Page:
Force India won't back down on Ocon Perez F1 team orders

Force India will not consider relaxing its approach to team orders until it has secured fourth place in the Formula 1 constructors' championship

Force India won't back down on Ocon Perez F1 team orders

Following a number of collisions between its drivers this year, Force India changed its policy of allowing Sergio Perez and Esteban Ocon to race each other, and in Sunday's Japanese Grand Prix it ordered them to hold position when they were together on track.

When asked by Autosport about what it will take for the drivers to be unleashed again, Force India COO Otmar Szafnauer said: "After fourth is secure we will sit down with everybody and see if they can actually race again."

Szafnauer said it is possible that the current use of team orders could come back into play at the start of 2018 too, if Perez and Ocon have not convinced the management about their ability to fight cleanly.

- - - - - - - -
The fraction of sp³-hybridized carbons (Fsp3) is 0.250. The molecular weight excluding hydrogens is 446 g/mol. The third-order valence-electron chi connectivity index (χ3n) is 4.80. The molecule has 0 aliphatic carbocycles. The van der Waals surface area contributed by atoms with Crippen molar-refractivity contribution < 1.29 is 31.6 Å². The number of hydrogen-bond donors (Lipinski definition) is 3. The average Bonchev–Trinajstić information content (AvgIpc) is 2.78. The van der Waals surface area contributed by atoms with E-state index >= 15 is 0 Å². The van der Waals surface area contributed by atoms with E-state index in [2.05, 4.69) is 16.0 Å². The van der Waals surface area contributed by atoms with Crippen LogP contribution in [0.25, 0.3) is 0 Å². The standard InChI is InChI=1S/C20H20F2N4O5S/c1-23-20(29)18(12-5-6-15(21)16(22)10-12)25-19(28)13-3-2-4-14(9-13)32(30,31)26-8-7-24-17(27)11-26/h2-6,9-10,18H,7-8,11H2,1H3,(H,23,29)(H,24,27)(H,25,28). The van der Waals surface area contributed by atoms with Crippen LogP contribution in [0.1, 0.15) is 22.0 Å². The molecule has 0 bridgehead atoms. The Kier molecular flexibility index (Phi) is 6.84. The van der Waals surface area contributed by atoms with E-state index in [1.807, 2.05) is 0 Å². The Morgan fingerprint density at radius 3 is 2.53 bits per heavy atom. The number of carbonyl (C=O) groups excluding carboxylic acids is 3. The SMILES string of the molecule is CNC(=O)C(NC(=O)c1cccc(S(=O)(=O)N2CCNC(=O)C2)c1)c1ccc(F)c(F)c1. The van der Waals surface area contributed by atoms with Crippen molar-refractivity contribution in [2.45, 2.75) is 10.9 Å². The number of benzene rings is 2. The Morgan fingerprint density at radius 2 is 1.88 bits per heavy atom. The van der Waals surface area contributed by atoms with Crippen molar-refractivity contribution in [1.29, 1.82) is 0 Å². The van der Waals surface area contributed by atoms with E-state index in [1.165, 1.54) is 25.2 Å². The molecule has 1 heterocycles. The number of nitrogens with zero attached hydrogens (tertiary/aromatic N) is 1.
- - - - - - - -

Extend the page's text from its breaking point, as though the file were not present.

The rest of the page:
"The team always comes first," said Szafnauer. "If they can prove to us after this year that they can sensibly race together, then I am sure we will consider that.

"[Nico] Hulkenberg and Checo sensibly raced together and they didn't crash into each other.

"If we had that scenario again then there is no reason to always have team orders."

Szafnauer suggested the way the drivers accepted the team orders in Japan suggests they have well understood the mistakes they have made in the past.

"They are both smart guys and hopefully the lessons will be learned very quickly and I think they have," he said.

"Our philosophy here is always to maximise the team potential, and we have to do what it takes.

"Usually, letting them race and go as fast as they can maximises the team potential.

"But when they start crashing into each other a lot then it doesn't maximise the team potential, so we have to do something different in order to maximise the team potential.

"That is exactly what we have done. When we are happy to let them race, and we believe letting them race is better than holding them back, then that is when we will do it. But we are not there yet."

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